McCormick launches campaign for governor in bid to restore common sense, civility

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One day after announcing her campaign for Indiana Governor, former State Superintendent of Public Instruction Jennifer McCormick received the endorsement of State Rep. Vernon Smith, D-Gary, at a Friday press conference in Gary.

“I worked with her for four years, and I saw that she was not a politician but she was a public servant,” said Smith, who serves as the ranking minority member on the House Education Committee. “This woman showed that she cares about people.”

A former member of the Republican Party, McCormick was elected to lead the state’s schools in 2016, unseating the teachers union-backed Democratic incumbent Glenda Ritz. She later broke with the Indiana GOP over education policy and switched to the Democratic Party in early 2021.

At the press conference, McCormick framed her candidacy as a bid to restore “common sense” and “civility” to a state government preoccupied with “distractions.” She pointed to recently passed legislation banning library books deemed harmful to children and targeting members of the LGBTQ community, conservative causes that she said do not reflect the values of ordinary Indiana residents.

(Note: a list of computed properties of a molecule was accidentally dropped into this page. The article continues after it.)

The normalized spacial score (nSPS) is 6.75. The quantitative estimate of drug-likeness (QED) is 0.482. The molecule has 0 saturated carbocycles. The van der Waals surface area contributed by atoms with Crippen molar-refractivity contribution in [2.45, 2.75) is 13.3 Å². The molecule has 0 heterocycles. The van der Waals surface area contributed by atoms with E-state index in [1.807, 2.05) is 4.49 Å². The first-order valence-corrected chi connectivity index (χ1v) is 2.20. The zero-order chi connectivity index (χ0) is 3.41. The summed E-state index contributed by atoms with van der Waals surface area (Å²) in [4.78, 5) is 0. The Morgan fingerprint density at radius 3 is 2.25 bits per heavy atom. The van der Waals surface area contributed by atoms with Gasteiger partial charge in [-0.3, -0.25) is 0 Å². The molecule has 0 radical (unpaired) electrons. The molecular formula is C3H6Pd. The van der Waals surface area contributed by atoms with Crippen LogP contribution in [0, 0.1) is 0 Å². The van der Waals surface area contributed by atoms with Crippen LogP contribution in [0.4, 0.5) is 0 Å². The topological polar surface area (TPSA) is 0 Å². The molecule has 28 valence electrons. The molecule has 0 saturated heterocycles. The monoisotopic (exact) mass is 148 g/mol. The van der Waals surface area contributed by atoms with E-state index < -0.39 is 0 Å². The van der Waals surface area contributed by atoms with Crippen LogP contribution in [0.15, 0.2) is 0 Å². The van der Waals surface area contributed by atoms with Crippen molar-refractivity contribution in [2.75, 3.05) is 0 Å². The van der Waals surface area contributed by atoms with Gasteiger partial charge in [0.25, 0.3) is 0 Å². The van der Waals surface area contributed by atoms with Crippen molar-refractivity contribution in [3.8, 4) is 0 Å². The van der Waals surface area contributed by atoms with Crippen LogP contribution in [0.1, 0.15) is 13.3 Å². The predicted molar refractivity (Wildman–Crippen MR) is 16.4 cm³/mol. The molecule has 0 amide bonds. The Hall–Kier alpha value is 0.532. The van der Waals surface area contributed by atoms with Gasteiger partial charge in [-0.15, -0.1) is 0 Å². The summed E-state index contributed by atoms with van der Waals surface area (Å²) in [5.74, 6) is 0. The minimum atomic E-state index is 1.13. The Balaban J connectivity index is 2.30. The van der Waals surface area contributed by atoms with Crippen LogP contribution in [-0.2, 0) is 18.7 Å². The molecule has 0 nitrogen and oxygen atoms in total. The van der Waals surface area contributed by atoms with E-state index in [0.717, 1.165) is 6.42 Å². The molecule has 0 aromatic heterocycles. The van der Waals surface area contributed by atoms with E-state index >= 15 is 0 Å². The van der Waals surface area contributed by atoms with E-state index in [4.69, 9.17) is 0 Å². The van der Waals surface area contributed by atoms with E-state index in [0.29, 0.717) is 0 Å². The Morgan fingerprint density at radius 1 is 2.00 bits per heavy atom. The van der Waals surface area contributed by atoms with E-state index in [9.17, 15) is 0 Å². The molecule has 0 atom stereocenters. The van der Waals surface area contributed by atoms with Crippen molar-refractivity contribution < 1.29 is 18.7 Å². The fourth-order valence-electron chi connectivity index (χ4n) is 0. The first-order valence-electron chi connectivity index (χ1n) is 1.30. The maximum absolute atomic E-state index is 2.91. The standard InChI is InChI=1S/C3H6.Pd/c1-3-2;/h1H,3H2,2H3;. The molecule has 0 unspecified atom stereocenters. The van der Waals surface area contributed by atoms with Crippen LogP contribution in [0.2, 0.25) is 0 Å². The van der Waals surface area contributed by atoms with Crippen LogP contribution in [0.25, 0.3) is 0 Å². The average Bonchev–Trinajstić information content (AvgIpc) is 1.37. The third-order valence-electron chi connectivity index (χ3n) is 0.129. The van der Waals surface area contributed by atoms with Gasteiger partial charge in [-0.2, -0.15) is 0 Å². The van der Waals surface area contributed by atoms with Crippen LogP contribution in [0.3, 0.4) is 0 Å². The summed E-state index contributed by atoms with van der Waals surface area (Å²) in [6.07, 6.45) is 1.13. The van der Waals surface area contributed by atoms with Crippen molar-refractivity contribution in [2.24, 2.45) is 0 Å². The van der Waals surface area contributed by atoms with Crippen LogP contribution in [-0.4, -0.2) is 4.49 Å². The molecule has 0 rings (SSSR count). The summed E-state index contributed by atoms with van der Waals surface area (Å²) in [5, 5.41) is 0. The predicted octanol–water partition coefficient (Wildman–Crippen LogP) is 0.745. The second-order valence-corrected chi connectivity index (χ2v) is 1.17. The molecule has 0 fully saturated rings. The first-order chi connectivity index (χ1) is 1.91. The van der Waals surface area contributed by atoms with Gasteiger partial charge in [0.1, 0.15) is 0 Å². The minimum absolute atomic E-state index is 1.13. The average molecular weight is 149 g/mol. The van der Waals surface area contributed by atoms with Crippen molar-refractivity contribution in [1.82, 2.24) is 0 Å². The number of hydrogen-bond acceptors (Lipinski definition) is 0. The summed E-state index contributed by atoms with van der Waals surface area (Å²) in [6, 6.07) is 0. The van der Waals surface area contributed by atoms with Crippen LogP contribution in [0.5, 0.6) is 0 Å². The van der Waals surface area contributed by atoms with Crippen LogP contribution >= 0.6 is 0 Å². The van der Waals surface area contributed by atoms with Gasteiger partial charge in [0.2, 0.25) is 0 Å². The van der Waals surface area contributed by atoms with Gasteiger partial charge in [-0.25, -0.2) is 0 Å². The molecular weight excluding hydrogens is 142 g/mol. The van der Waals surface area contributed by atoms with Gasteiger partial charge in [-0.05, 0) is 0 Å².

“No matter where I go, no matter where I visit, one thing remains clear: Hoosiers do not recognize the out of touch divisiveness that is coming out of the State House,” McCormick said. “I really feel like the (Republican) supermajority wants to hover in that because that is a national trend.”

If elected, she said, she aims to be a “champion for a high quality education system,” increasing access to child care, implementing universal preschool and strengthening post-high school training.

McCormick is attempting to succeed Republican Governor Eric Holcomb, who will be unable to run due to term limits, in the 2024 election. U.S. Senator Mike Braun, Lieutenant Governor Suzanne Crouch, and Fort Wayne Businessman Eric Doden are all vying for the GOP nomination.

McCormick’s new party affiliation means facing an uphill battle for the governor’s mansion: the state’s last Democratic governor left office in 2005 and no Democrat has won a statewide office in more than a decade.

“We are very aware that we’re going to have to pull some Republicans and independents and libertarians,” she said, adding that her campaign has already seen some moderate GOP voters sign up to volunteer.

The event was held at the campaign headquarters of State Senator Eddie Melton, D-Gary, the presumptive victor in Tuesday’s mayoral Democratic primary election. McCormick was an ally of Melton’s even before joining the Democratic Party — in 2019, she backed his own short-lived campaign for governor, which he eventually abandoned in favor of a reelection bid.

Gary was one of three Friday campaign stops for McCormick, who also made appearances in Fort Wayne and South Bend.

adalton@chicagotribune.com